CRW Nevinson: A Printmaker in War and Peace

  • LONDON, United Kingdom
  • /
  • May 19, 2014

  • Email
Returning to the Trenches by CRW Nevinson (1889-1946).
Osborne Samuel
Brooklyn Bridge by RW Nevinson (1889-1946).
Osborne Samuel

To coincide with the centenary of the outbreak of World War One, London's Osborne Samuel gallery has announced a major exhibition of prints by CRW Nevinson (1889-1946). This will be the most comprehensive exhibition of Nevinson’s prints since the Leicester Galleries
exhibition in 1977, Kettle’s Yard’s Retrospective Exhibition of Paintings, Drawings and Prints and the Imperial War Museum’s exhibition of CRW Nevinson – The Twentieth Century in 1999/2000.

The exhibition will also coincide with the launch of a new book titled CRW Nevinson – The Complete Prints - the first comprehensive survey of Nevinson’s printmaking career - compiled and written by Dr Jonathan Black, and co-published by Lund Humphries Publishing, London and Osborne Samuel gallery.

Nevinson was a noted British war artist, whose predilection for representing the mechanical nature of war set him apart from many of his wartime contemporaries. Having opted to join the Friend’s Ambulance Unit as a dedicated pacifist in 1914, Nevinson subsequently served with the Royal Army Medical Corps but was invalided out of the army in January 1916 suffering from rheumatic fever. This was not however the end of his war. An exhibition of  his paintings later that year in September brought him to the attention of the chief war
propagandist Charles Masterman of the War Propaganda Bureau. Masterman successfully petitioned Nevinson to travel to the Western Front painting in an official capacity for the British government. In spite of his known radicalism Nevinson eagerly accepted, and it is to
Masterman's credit that Nevinson's work largely escaped censorship, although much of it would have appeared uncomfortable in official quarters. For Nevinson's work was stark in drawing the public's attention to the increasingly mechanised nature of modern warfare, far
removed from the romantic artistry that often accompanied the early stages of the war, which generally depicted man fighting man (often in hand to hand combat).
!
Nevinson made 148 prints; etchings, drypoints, mezzotints and lithographs between 1916 and 1933. There is no doubt that his war experience greatly influenced his subject matter and he produced some of the most poignant images of war in printmaking history. These include the iconic Returning to the Trenches, 1916, Troops Resting, 1916, That Cursed Wood, 1918 and the set of six lithographs commissioned by the Ministry of Information titled Britain’s Efforts and Ideals: Building Aircraft that are all included in this exhibition.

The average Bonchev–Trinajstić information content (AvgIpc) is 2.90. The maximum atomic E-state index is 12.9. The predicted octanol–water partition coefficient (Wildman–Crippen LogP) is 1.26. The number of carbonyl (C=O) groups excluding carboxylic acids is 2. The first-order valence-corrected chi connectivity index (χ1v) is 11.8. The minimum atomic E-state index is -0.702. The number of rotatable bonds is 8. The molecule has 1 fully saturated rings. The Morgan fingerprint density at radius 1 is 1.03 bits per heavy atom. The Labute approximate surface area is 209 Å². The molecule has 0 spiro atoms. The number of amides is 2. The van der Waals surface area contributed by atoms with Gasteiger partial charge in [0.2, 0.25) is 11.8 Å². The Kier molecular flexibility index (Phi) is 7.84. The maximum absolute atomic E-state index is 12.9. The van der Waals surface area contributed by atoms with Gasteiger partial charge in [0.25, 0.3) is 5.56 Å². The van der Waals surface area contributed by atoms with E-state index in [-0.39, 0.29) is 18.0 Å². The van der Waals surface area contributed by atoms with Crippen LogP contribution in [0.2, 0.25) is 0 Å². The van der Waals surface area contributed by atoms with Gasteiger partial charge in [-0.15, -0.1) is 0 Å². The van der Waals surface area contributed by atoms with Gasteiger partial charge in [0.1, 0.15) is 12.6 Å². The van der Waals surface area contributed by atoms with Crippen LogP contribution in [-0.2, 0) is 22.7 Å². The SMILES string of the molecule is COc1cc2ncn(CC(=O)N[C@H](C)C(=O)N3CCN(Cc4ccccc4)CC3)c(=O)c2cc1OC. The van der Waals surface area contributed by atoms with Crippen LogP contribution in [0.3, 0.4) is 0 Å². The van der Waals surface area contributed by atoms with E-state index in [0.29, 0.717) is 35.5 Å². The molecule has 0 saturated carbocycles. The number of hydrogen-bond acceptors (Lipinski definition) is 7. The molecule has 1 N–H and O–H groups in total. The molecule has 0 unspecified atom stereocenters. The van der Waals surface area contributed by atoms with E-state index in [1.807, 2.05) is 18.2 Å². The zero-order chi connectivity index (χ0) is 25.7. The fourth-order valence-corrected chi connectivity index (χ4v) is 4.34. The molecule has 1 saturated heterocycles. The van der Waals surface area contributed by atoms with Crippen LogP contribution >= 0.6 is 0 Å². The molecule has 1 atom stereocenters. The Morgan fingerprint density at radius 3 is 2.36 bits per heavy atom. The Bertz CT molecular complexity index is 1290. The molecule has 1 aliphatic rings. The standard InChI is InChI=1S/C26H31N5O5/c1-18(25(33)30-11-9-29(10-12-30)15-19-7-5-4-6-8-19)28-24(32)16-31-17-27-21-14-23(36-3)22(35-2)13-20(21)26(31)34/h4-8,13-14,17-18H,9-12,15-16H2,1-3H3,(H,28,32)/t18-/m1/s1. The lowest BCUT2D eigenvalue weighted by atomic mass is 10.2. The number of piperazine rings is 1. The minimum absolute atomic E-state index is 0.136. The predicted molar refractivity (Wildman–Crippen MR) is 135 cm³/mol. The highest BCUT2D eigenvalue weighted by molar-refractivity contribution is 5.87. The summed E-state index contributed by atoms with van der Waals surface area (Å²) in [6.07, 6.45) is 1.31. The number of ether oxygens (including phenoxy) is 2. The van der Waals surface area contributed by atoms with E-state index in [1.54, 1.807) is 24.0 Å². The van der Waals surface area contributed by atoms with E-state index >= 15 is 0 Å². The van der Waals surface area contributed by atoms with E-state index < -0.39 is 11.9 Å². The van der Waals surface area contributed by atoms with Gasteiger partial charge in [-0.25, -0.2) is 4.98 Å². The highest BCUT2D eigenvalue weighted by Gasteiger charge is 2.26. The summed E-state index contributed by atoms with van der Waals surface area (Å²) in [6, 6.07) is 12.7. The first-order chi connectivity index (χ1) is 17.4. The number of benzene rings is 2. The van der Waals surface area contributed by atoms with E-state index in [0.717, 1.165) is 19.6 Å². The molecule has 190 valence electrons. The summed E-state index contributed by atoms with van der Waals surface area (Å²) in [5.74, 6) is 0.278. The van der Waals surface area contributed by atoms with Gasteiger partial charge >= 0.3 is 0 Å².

!
In May 1919 Nevinson visited New York City for his exhibition at the Keppel Gallery which was a critical and commercial success; the city was also a dizzying stimulus and resulted in a number of New York subjects in painting, later translated into various prints in all media
rivalling work produced by any of his New Yorker contemporaries.
!
Equally stimulating were his prints in London, The Workers, 1919 shows a strike demonstration; London Bridges, c. 1920, London from Parliament Hill, c.1923, Waterloo Bridge from a Savoy Window, c.1924-26, Westminster from a Savoy Window, c.1924, Leicester Square, c.1926-27 and many more included in this exhibition. He was a devoted Francophile and a frequent visitor to Paris and included in the show are (From) A Paris Window, 1922, La Butte Montmartre, 1922, La Cité, Paris, c. 1926 among others.
!
The exhibition will be a selling show supplemented by additional works for private collection and will include a selection of his prints from all periods.
!
!
!
Osborne Samuel, 23a Bruton Street, London, W1J 6QG,
+44 (0)20 7493 7939 - info@osbornesamuel.com - www.osbornesamuel.com

Tags: european art

  • Email

ARTFIXdaily Artwire